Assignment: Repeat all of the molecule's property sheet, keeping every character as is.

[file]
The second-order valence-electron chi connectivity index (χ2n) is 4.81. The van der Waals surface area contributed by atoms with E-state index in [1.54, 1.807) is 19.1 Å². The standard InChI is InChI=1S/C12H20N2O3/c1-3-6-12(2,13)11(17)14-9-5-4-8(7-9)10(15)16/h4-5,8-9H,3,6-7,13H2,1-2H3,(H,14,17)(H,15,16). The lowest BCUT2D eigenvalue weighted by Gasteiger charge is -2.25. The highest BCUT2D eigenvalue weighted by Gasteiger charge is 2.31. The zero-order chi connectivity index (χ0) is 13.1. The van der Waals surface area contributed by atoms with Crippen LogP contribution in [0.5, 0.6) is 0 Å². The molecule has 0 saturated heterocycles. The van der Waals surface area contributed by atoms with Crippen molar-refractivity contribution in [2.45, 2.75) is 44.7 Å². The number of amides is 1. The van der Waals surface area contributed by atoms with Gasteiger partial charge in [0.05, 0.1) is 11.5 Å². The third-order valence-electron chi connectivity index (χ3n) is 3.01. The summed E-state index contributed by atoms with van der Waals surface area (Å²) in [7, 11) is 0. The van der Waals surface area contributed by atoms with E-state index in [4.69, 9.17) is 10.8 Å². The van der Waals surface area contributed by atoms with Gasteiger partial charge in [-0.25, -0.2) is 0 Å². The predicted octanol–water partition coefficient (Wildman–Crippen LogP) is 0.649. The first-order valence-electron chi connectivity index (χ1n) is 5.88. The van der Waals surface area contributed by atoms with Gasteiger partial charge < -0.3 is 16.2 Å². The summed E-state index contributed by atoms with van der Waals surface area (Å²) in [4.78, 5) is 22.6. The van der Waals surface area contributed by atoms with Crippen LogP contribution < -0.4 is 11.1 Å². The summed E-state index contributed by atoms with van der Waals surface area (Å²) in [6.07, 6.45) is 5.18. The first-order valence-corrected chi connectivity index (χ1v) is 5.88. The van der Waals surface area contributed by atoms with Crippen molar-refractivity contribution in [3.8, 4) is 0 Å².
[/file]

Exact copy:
The second-order valence-electron chi connectivity index (χ2n) is 4.81. The van der Waals surface area contributed by atoms with E-state index in [1.54, 1.807) is 19.1 Å². The standard InChI is InChI=1S/C12H20N2O3/c1-3-6-12(2,13)11(17)14-9-5-4-8(7-9)10(15)16/h4-5,8-9H,3,6-7,13H2,1-2H3,(H,14,17)(H,15,16). The lowest BCUT2D eigenvalue weighted by Gasteiger charge is -2.25. The highest BCUT2D eigenvalue weighted by Gasteiger charge is 2.31. The zero-order chi connectivity index (χ0) is 13.1. The van der Waals surface area contributed by atoms with Crippen LogP contribution in [0.5, 0.6) is 0 Å². The molecule has 0 saturated heterocycles. The van der Waals surface area contributed by atoms with Crippen molar-refractivity contribution in [2.45, 2.75) is 44.7 Å². The number of amides is 1. The van der Waals surface area contributed by atoms with Gasteiger partial charge in [0.05, 0.1) is 11.5 Å². The third-order valence-electron chi connectivity index (χ3n) is 3.01. The summed E-state index contributed by atoms with van der Waals surface area (Å²) in [7, 11) is 0. The van der Waals surface area contributed by atoms with E-state index in [4.69, 9.17) is 10.8 Å². The van der Waals surface area contributed by atoms with Gasteiger partial charge in [-0.25, -0.2) is 0 Å². The predicted octanol–water partition coefficient (Wildman–Crippen LogP) is 0.649. The first-order valence-electron chi connectivity index (χ1n) is 5.88. The van der Waals surface area contributed by atoms with Gasteiger partial charge < -0.3 is 16.2 Å². The summed E-state index contributed by atoms with van der Waals surface area (Å²) in [4.78, 5) is 22.6. The van der Waals surface area contributed by atoms with Crippen LogP contribution < -0.4 is 11.1 Å². The summed E-state index contributed by atoms with van der Waals surface area (Å²) in [6.07, 6.45) is 5.18. The first-order valence-corrected chi connectivity index (χ1v) is 5.88. The van der Waals surface area contributed by atoms with Crippen molar-refractivity contribution in [3.8, 4) is 0 Å².